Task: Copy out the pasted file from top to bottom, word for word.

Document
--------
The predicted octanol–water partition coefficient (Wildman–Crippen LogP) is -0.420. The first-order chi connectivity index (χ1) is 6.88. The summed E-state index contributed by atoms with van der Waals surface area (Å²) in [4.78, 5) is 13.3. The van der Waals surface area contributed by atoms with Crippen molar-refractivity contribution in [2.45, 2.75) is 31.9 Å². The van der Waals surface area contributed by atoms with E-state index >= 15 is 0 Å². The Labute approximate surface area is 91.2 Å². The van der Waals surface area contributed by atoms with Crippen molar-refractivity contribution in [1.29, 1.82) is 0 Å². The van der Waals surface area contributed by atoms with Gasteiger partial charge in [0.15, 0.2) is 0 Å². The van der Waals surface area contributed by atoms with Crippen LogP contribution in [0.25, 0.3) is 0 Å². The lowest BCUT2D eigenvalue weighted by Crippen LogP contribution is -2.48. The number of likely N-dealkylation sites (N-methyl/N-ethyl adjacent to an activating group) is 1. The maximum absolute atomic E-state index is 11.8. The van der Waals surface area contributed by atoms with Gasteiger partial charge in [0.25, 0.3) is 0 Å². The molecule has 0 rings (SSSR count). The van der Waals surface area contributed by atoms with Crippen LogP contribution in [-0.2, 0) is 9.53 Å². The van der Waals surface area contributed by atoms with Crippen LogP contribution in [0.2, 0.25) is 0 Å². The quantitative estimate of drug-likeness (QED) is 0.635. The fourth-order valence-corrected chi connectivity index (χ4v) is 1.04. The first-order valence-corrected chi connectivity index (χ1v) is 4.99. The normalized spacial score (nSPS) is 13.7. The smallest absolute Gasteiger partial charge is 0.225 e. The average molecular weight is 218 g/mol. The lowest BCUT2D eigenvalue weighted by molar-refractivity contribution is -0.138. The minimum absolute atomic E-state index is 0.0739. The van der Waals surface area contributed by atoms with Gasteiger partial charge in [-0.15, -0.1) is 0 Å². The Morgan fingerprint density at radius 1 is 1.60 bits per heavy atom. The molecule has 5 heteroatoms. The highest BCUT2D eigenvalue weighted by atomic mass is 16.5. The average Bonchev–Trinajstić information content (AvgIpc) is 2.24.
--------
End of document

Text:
The predicted octanol–water partition coefficient (Wildman–Crippen LogP) is -0.420. The first-order chi connectivity index (χ1) is 6.88. The summed E-state index contributed by atoms with van der Waals surface area (Å²) in [4.78, 5) is 13.3. The van der Waals surface area contributed by atoms with Crippen molar-refractivity contribution in [2.45, 2.75) is 31.9 Å². The van der Waals surface area contributed by atoms with E-state index >= 15 is 0 Å². The Labute approximate surface area is 91.2 Å². The van der Waals surface area contributed by atoms with Crippen molar-refractivity contribution in [1.29, 1.82) is 0 Å². The van der Waals surface area contributed by atoms with Gasteiger partial charge in [0.15, 0.2) is 0 Å². The van der Waals surface area contributed by atoms with Crippen LogP contribution in [0.25, 0.3) is 0 Å². The lowest BCUT2D eigenvalue weighted by Crippen LogP contribution is -2.48. The number of likely N-dealkylation sites (N-methyl/N-ethyl adjacent to an activating group) is 1. The maximum absolute atomic E-state index is 11.8. The van der Waals surface area contributed by atoms with Gasteiger partial charge in [0.25, 0.3) is 0 Å². The molecule has 0 rings (SSSR count). The van der Waals surface area contributed by atoms with Crippen LogP contribution in [-0.2, 0) is 9.53 Å². The van der Waals surface area contributed by atoms with Crippen LogP contribution in [0.2, 0.25) is 0 Å². The quantitative estimate of drug-likeness (QED) is 0.635. The fourth-order valence-corrected chi connectivity index (χ4v) is 1.04. The first-order valence-corrected chi connectivity index (χ1v) is 4.99. The normalized spacial score (nSPS) is 13.7. The smallest absolute Gasteiger partial charge is 0.225 e. The average molecular weight is 218 g/mol. The lowest BCUT2D eigenvalue weighted by molar-refractivity contribution is -0.138. The minimum absolute atomic E-state index is 0.0739. The van der Waals surface area contributed by atoms with Gasteiger partial charge in [-0.15, -0.1) is 0 Å². The Morgan fingerprint density at radius 1 is 1.60 bits per heavy atom. The molecule has 5 heteroatoms. The highest BCUT2D eigenvalue weighted by atomic mass is 16.5. The average Bonchev–Trinajstić information content (AvgIpc) is 2.24.